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This message was sent to the Rockefeller community from the Office of the President on May 14, 2020 at 1:06 p.m.
Subject: COVID-19 update from the president

Dear colleagues,

Greetings. I hope all continues well with you and your families. May has brought modest hints of warmer weather, along with strong signs of renewal to campus, with a brood of ducklings in the Philosopher’s Garden ponds and the blooming of the azaleas (see below).

The metrics of the COVID-19 pandemic continue to show improvement in NYC and on campus. The number of new hospitalizations, the daily death toll and the fraction of viral RNA tests that are positive in the city continue to decline, with the latter now less than 10% in all the boroughs, compared to >50% in late March. This is reflected on campus as well, where the number of people on the Occupational Health Service’s ‘in isolation’ list is down to 5 today. The university community’s overall status reflects great support by OHS, along with everyone’s diligence and adherence to frequent handwashing, wearing masks, social distancing, and only leaving home when necessary.

Nonetheless, I’m very sad to report that our wider community has been hard-hit by the pandemic. Luis Figueroa, a beloved member of the Sutton Terrace building staff who worked there as a porter for over 20 years, passed away from complications of COVID-19 on May 7 after a five-week battle. He was a regular presence in the lives of many Rockefeller families, and he will be fondly remembered and missed.

The improving conditions in NY state will lead to the opening of some construction and manufacturing in regions of the state that have had very few COVID-19 cases and meet criteria established by the governor relating to the number of new cases, hospitalizations, and deaths; the ability of the hospital system to handle a surge in cases; and the ability to adequately test for SARS-CoV-2 and trace contacts. I think these criteria establish an appropriately cautious approach to reopening, meant to guard against a new surge in cases. New York City does not yet meet all these criteria and will remain on a stay-at-home order through at least the end of May; Rockefeller will follow this guidance. During the coming weeks, we are continuing to plan for our phased reopening and are closely tracking progress toward the reopening criteria announced by the governor. Our goal is to gradually restart our laboratory research programs with a focus on sustaining the health of our community.

Over the last month I participated in discussions among a small group of scientists convened by Harold Varmus to consider some of the public health issues and unresolved scientific questions that will need to be addressed in order to reopen society. One of our key conclusions was the need to rethink our current models for testing for infection, which were not developed envisioning the scale that is now required, which we conservatively estimated as 2 million per day. The current centralized testing instruments are too costly, too slow, don’t scale to the level needed, and aren’t focused at local points of care or workplaces. We expressed concern that a rush to reopen the economy with too little testing and contact tracing will prolong the pandemic and slow economic recovery, and addressed other unanswered questions. An article summarizing some of our thoughts was published last Saturday in The Atlantic.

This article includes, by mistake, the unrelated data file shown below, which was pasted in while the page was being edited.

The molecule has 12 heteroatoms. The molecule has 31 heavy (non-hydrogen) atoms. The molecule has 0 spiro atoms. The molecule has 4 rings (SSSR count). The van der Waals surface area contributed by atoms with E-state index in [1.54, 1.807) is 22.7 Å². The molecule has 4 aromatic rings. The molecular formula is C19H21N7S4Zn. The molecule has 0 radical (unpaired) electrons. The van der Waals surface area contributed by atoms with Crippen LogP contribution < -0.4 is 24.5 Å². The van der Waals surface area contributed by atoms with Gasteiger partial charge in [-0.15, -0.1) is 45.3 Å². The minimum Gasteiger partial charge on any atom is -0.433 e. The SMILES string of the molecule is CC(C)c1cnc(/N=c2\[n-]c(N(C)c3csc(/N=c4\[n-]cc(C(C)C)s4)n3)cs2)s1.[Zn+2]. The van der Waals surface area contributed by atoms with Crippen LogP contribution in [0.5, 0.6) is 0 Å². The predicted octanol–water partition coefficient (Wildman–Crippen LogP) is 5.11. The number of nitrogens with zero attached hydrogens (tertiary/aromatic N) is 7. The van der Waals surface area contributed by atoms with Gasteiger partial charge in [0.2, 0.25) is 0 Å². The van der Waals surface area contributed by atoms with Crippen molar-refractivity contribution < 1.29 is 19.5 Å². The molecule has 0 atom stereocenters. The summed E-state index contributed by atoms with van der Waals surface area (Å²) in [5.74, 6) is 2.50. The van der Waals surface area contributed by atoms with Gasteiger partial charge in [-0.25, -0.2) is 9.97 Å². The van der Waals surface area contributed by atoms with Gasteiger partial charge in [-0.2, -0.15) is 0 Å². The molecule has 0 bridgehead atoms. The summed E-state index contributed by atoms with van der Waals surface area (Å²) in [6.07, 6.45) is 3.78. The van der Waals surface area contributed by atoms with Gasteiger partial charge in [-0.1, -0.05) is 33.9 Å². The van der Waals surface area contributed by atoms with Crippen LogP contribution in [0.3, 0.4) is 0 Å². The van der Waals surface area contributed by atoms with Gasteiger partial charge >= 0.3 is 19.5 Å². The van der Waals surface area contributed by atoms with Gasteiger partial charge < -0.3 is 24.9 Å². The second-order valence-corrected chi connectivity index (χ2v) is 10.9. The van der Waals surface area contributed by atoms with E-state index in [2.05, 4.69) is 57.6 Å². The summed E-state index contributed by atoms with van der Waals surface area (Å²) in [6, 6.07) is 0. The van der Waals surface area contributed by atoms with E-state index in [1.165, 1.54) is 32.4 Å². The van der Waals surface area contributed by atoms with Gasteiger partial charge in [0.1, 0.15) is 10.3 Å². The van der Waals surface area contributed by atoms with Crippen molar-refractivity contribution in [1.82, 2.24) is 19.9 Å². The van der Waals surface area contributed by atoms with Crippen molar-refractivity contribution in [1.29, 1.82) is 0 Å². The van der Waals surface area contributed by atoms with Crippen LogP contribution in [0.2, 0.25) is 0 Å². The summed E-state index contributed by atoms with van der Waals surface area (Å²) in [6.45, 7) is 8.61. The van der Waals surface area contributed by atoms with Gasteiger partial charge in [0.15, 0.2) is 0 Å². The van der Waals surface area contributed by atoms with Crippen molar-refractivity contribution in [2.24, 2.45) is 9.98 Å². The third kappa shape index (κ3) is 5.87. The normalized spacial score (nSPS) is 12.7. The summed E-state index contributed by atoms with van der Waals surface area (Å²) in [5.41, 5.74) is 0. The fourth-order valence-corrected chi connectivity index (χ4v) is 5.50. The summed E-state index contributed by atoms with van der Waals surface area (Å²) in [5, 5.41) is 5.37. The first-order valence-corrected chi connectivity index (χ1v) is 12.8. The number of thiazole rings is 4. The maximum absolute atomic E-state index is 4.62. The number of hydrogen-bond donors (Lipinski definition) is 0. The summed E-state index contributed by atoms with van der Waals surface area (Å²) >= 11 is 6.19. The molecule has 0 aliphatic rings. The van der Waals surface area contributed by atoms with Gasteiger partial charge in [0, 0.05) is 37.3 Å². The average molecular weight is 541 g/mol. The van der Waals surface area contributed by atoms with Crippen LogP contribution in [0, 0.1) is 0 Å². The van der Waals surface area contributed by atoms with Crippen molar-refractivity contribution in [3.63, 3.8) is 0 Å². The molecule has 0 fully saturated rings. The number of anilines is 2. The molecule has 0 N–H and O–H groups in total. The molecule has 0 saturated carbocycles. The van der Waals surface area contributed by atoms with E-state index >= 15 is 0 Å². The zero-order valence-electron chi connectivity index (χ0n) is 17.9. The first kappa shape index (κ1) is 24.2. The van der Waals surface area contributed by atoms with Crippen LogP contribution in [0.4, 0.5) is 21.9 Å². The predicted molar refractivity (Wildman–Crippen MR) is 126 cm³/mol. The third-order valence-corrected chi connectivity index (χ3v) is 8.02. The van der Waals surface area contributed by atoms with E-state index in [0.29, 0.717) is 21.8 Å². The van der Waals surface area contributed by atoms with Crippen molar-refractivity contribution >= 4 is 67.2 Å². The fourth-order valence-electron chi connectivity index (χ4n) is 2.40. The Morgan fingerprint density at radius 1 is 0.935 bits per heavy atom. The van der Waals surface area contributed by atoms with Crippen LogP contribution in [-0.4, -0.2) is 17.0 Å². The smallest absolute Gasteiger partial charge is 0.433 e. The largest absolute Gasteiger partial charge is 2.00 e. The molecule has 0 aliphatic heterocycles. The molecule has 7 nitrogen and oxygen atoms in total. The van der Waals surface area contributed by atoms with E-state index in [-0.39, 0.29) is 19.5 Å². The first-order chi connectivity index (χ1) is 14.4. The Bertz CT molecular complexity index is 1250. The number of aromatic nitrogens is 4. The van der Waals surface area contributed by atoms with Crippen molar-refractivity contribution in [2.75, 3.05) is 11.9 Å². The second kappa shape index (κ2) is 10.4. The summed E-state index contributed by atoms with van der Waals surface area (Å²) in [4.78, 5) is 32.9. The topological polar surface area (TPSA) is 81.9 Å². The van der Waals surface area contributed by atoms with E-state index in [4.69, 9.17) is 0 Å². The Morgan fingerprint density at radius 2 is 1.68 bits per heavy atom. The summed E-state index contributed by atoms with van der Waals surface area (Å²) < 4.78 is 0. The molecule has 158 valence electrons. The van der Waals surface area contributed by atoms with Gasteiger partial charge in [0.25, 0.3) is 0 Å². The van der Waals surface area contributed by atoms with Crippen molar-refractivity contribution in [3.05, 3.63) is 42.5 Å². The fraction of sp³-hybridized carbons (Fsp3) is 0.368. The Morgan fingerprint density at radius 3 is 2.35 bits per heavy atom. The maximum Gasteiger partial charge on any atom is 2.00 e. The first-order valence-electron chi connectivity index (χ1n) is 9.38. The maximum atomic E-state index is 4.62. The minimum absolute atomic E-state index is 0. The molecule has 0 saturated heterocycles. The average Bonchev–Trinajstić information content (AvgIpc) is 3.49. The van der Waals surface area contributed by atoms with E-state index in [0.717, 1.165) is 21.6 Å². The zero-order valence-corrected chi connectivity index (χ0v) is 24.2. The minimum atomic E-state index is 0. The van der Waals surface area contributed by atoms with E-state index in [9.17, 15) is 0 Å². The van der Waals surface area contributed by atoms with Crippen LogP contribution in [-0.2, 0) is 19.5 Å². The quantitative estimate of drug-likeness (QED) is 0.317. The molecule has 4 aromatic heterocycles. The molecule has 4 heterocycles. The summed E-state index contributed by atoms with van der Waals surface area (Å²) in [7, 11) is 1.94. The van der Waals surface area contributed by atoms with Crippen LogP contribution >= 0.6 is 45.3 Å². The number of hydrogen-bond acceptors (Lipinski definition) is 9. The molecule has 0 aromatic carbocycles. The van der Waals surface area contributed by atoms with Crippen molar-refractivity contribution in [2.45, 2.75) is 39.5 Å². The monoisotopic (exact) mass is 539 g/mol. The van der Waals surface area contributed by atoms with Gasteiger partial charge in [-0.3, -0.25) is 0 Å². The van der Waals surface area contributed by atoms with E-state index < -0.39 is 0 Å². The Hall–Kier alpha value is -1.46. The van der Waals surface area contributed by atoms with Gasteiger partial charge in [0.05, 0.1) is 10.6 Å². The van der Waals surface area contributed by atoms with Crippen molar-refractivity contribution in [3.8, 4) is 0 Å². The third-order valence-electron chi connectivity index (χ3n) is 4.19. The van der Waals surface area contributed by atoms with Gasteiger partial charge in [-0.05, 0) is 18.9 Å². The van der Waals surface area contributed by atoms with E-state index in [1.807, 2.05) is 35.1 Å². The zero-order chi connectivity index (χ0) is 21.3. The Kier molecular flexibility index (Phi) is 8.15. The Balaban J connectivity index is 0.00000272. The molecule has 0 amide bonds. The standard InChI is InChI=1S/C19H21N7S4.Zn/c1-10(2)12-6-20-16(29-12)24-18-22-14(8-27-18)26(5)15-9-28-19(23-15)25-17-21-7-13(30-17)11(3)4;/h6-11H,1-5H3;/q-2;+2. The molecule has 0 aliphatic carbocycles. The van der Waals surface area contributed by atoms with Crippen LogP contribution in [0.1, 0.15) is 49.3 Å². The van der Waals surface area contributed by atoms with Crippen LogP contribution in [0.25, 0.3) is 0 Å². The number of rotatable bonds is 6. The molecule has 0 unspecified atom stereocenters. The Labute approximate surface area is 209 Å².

Our COVID-19 research continues to make rapid progress. Michel Nussenzweig’s group has cloned the genes that produce potent neutralizing antibodies that can prevent viral infection; these are moving toward clinical trials, the result of a terrific collaboration that includes the hospital, Paul Bieniasz, Theodora Hatziioannou, and Charlie Rice. Tarun Kapoor’s team has identified promising leads for small molecule inhibitors of the viral helicase that is required for viral replication; these are entering medicinal chemistry at the Tri-Institutional Therapeutic Discovery Institute. Tom Tuschl’s lab is identifying inhibitors of the viral protease required for productive infection. Jean-Laurent Casanova is identifying mutations in the genomes of patients with severe clinical courses. On the clinical side, Bob Darnell’s lab and an intrepid group of graduate students are scaling up on-campus viral testing capacity, hoping to provide regular screening on campus.

The last week has also brought the recognition of a rare syndrome featuring inflammation of blood vessels in children who have been infected with COVID-19. The timing of this syndrome, typically occurring late in the course of infection or after recovery, suggests the immune response to the virus may play a role. Jean-Laurent’s research on genetic determinants of infectious disease may be relevant to this condition, and he has joined forces with the New York Genome Center and the New York State Department of Health to look for inherited susceptibility to this complication. Governor Cuomo touted this collaboration at his May 8 daily briefing.

Lastly, I want to share some joyous news that is a wonderful expression of optimism for the future. Amy Shyer and Alan Rodrigues have announced that their second child, Orson Byrd Rodrigues, was born on May 2. This adds to the bevy of births in our community in the last few months, which includes Lucas, the first child of Li Zhao and Nicolas Svetec; Viviana Risca’s and Tom Eliaz’s first-born, Adrian; and twins—Raphaela and Friederkie—born to Winrich Freiwald and Victoria Swire Yoffie, on March 30. Congratulations to these and other new parents in our community. We look forward to emerging from this crisis stronger, and building a safer, healthier world for your children.

With all best wishes,


Richard P. Lifton, M.D., Ph.D.
Carson Family Professor
Laboratory of Human Genetics and Genomics
The Rockefeller University

Rockefeller campus